On Oct. 6, 2022, President Joe Biden issued a blanket pardon to all citizens and lawful permanent residents convicted of simple possession of marijuana under the federal Controlled Substances Act. The move reflects a shift in attitudes towards low-level drug offenses, and should serve as an impetus to employers to review their policies on criminal record checks.
Because marijuana possession offenses predominantly fall under the jurisdictions of the states, not the federal government, the immediate impact of these pardons is limited. Only about 6,500 people have been convicted for simple possession under federal law and a few thousand more have been convicted under the Code of the District of Columbia.
To read the full text of this article by Duane Morris attorneys Danielle M. Dwyer and Jesse Stavis, originally published in Law360, please visit the firm website.
By Danielle Dwyer and Jesse Stavis
On October 6, 2022, President Biden issued a blanket pardon to all citizens and lawful permanent residents convicted of simple possession of marijuana under the federal Controlled Substances Act. Because possession of marijuana offenses predominantly fall under the jurisdictions of the states, not the federal government, the immediate impact of these pardons is limited– only about 6,500 people have been convicted for simple possession under federal law and a few thousand more have been convicted under the District of Columbia Code. However, President Biden has urged governors to follow suit, and some states have begun to explore the idea of pardoning non-violent marijuana crimes. As such, employers need to be aware of the effects such pardons have on their criminal background processes. Continue reading “Simple Possession Pardons Can Complicate Employment Background Checks”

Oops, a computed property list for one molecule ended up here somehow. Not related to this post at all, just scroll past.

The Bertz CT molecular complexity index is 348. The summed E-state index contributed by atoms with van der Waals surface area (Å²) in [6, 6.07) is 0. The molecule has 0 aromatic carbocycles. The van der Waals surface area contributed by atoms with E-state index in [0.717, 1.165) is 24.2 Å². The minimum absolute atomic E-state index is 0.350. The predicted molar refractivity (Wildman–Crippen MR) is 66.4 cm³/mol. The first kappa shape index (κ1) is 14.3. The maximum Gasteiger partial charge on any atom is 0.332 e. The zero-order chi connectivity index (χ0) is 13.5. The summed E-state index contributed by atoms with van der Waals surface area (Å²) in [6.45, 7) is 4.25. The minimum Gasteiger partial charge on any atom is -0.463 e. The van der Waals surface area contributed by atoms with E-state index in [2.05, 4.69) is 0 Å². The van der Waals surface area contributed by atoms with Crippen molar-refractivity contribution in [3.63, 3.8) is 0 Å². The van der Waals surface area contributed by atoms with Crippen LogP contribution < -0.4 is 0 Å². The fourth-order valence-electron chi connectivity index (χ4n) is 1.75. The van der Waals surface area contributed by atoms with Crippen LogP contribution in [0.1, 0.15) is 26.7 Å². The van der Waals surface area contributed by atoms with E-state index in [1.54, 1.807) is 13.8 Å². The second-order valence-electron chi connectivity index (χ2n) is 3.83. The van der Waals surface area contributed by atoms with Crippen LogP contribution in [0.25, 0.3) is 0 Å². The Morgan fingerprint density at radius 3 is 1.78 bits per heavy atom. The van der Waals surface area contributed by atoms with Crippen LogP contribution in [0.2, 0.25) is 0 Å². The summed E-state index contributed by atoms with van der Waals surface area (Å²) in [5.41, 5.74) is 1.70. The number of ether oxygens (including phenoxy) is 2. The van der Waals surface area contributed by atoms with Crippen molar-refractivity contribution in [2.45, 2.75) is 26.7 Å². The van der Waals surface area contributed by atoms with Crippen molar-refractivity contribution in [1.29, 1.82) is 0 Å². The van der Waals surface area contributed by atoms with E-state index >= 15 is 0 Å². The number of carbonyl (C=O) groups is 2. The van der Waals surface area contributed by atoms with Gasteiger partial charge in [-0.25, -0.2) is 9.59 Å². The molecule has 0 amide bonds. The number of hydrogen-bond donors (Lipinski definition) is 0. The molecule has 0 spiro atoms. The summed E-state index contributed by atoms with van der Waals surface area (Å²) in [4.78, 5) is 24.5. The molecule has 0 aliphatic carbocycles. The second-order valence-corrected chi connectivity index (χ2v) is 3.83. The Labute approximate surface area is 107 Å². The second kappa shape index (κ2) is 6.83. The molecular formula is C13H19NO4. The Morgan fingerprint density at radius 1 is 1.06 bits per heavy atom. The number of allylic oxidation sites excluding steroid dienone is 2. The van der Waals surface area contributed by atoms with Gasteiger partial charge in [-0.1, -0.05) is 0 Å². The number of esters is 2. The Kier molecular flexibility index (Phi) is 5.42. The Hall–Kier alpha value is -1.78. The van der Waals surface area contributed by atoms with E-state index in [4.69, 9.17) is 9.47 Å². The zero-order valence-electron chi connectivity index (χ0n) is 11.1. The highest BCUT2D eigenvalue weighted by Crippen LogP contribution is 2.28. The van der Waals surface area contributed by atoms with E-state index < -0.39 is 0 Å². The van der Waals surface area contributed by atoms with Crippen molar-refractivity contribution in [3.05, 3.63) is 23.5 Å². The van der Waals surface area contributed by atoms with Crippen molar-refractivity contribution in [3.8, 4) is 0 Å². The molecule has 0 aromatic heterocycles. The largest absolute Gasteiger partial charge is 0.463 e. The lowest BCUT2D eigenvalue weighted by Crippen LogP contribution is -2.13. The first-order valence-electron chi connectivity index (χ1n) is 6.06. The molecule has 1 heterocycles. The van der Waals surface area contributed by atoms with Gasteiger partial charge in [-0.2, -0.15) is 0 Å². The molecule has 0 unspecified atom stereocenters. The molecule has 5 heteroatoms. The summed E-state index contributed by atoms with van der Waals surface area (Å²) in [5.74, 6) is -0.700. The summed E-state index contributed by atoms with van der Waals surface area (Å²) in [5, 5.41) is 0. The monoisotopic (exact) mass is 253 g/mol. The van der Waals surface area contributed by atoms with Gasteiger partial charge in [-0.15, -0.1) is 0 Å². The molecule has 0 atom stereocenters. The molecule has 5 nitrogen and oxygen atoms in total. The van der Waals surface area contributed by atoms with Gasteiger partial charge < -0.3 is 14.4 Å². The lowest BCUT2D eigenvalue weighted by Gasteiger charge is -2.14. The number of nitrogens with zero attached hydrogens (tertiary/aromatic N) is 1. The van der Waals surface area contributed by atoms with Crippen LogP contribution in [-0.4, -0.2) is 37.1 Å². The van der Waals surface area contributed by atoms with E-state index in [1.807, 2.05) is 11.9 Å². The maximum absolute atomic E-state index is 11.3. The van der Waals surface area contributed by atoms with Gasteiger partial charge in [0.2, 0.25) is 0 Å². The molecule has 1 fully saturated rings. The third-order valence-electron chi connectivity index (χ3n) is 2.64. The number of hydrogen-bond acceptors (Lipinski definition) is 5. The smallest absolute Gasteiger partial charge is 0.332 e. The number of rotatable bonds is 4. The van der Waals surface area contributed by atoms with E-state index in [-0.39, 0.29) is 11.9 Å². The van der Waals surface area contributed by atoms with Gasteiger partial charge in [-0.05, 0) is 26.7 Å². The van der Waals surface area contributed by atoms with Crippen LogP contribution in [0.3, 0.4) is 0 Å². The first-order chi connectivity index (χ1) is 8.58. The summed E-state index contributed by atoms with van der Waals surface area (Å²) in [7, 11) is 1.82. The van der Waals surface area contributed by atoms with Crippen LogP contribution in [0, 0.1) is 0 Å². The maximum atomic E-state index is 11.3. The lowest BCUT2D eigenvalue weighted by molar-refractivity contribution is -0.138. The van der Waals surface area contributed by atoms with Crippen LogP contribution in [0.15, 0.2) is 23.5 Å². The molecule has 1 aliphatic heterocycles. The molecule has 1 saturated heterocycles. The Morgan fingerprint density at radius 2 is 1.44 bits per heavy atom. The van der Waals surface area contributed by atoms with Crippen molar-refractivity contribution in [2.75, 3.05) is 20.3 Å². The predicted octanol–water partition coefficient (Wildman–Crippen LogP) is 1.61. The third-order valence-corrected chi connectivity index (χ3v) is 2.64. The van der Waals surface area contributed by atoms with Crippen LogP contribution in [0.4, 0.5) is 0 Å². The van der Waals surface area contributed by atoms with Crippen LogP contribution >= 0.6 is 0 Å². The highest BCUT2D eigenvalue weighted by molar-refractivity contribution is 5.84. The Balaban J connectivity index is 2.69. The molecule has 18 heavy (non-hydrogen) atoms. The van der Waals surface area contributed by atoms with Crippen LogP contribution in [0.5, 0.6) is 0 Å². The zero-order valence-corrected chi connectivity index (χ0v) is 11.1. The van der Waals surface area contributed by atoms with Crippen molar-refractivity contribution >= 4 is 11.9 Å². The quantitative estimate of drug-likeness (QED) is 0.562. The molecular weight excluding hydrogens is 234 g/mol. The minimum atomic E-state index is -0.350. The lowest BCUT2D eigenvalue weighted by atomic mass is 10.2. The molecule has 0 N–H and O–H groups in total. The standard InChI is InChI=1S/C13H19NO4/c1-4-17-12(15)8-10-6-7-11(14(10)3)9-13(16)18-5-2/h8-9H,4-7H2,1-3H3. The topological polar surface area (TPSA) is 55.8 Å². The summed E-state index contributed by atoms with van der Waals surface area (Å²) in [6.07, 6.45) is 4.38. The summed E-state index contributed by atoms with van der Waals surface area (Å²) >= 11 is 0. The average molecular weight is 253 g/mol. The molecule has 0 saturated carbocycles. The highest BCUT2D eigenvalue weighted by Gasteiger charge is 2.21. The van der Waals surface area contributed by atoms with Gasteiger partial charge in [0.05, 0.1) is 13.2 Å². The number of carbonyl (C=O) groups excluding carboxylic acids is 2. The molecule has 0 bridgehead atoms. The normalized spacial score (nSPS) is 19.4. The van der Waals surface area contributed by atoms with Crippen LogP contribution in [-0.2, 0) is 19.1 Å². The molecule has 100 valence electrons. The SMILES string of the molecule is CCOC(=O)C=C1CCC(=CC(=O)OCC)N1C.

On September 9, 2022, the New Jersey Cannabis Regulatory Commission issued interim guidance for employers on drug testing employees for cannabis. Since the legalization of recreational marijuana for adults 21 years of age or older, New Jersey employers are expected to follow certain procedures associated with drug testing employees based on reasonable suspicion of impairment. Until specific regulations are issued, the commission has provided interim guidance to clear some of the haze for employers trying to navigate compliance with New Jersey’s cannabis law.
To read the full text of this Duane Morris Alert, please visit the firm website.
In a recent decision approved for publication on March 27, 2019, the New Jersey Appellate Division addressed an issue of first impression: whether an employee can state a claim for disability discrimination based on an employer’s refusal to accommodate legal, off-duty use of medical marijuana, as permitted by the New Jersey Compassionate Use of Medical Marijuana Act (Compassionate Use Act).
In Wild v. Carriage Funeral Holdings, Inc., et al., A-3072-17T3 (N.J. Super. Ct. App. Div. Mar. 27, 2019), the plaintiff was a licensed funeral director for Carriage Funeral Holdings, Inc. (Carriage). His duties included, among other things, driving the funeral home’s hearse and other vehicles. After working for Carriage for approximately three years, the plaintiff was involved in a car accident in the course of his employment. At the time of the accident, he was driving one of Carriage’s vehicles during a funeral when another driver ran a stop sign and struck the vehicle driven by the plaintiff.
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